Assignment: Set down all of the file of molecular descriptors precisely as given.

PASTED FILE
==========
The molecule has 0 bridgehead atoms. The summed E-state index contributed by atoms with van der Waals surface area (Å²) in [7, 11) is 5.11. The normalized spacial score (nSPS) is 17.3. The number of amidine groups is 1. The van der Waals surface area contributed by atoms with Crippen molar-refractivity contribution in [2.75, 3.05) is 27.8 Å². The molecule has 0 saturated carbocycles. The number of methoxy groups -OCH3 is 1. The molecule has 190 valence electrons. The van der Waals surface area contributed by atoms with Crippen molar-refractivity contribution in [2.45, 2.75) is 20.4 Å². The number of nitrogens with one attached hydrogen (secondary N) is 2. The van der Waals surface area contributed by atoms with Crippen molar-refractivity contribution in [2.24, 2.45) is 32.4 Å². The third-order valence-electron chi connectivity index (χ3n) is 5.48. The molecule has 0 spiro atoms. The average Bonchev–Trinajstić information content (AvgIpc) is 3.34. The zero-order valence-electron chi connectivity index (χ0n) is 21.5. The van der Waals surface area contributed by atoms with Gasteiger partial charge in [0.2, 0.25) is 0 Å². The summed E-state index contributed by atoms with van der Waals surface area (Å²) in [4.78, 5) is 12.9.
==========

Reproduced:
The molecule has 0 bridgehead atoms. The summed E-state index contributed by atoms with van der Waals surface area (Å²) in [7, 11) is 5.11. The normalized spacial score (nSPS) is 17.3. The number of amidine groups is 1. The van der Waals surface area contributed by atoms with Crippen molar-refractivity contribution in [2.75, 3.05) is 27.8 Å². The molecule has 0 saturated carbocycles. The number of methoxy groups -OCH3 is 1. The molecule has 190 valence electrons. The van der Waals surface area contributed by atoms with Crippen molar-refractivity contribution in [2.45, 2.75) is 20.4 Å². The number of nitrogens with one attached hydrogen (secondary N) is 2. The van der Waals surface area contributed by atoms with Crippen molar-refractivity contribution in [2.24, 2.45) is 32.4 Å². The third-order valence-electron chi connectivity index (χ3n) is 5.48. The molecule has 0 spiro atoms. The average Bonchev–Trinajstić information content (AvgIpc) is 3.34. The zero-order valence-electron chi connectivity index (χ0n) is 21.5. The van der Waals surface area contributed by atoms with Gasteiger partial charge in [0.2, 0.25) is 0 Å². The summed E-state index contributed by atoms with van der Waals surface area (Å²) in [4.78, 5) is 12.9.